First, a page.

Virtualization has introduced a HUGE change in how servers are requested and acquired. In many cases, people have begun to think of virtual servers as being a “free” or “cheap” resource that has no lead time in requests and little cost for acquisition. This is very dangerous. Keeping adequate virtual resources available is critical to realizing the value of virtualization, but allowing this “sprawl” of virtual machines to steal these resources can be a serious issue. Replenishing resources for the virtualization environment is not free, so you cannot allow the consumption of those resources to be free.
In some ways, purchasing servers moved from the concept of a server being the large boxed item in the back of the store to being the pack of gum at the check out counter. The large box requires a considerable financial investment to purchase and some logistical considerations to actual get home. You don’t buy these unless you need them, and there is some pain involved that discourages waste in these purchases. The pack of gum, you buy that on impulse on the way out the door, and you grab a few extras for later. No investment, little pain, lots of waste.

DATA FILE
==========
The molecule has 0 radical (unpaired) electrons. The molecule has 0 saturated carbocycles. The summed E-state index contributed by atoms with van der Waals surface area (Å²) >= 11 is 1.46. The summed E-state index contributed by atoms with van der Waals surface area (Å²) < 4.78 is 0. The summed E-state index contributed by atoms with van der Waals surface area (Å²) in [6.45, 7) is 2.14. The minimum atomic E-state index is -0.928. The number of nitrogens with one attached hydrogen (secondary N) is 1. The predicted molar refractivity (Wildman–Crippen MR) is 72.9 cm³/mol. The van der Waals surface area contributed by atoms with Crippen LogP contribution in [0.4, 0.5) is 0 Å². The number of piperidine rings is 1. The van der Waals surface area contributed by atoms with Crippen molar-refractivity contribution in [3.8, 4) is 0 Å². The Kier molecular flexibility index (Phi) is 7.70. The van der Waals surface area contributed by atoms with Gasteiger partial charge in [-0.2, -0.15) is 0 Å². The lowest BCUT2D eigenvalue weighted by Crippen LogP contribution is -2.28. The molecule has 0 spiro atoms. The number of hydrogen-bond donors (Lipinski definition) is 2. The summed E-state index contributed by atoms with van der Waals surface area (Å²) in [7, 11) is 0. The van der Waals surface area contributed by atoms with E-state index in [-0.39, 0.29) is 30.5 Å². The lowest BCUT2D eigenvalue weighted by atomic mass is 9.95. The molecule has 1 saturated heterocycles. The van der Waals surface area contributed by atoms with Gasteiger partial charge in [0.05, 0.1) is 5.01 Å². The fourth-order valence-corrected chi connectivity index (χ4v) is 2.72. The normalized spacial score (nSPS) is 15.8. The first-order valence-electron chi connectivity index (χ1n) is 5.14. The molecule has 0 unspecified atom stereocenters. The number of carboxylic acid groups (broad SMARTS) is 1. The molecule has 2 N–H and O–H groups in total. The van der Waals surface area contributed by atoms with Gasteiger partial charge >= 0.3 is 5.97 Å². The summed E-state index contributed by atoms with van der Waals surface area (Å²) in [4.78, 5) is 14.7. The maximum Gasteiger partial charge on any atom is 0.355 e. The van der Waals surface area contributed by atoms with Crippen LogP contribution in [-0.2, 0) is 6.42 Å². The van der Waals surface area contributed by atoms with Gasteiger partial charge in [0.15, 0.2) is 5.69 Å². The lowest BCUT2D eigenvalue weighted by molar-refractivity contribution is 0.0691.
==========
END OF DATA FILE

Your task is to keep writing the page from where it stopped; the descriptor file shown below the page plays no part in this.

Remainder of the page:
I go into this topic in much more detail in my recent SearchServerVirtualization article “Closing the VM sprawl floodgates” at http://searchservervirtualization.techtarget.com/news/column/0,294698,sid94_gci1523796,00.html
Please, come back here after reading this article and leave your comments. This is a topic that just won’t go away. Be looking for a future post on VM Stall, and how it relates to VM Sprawl.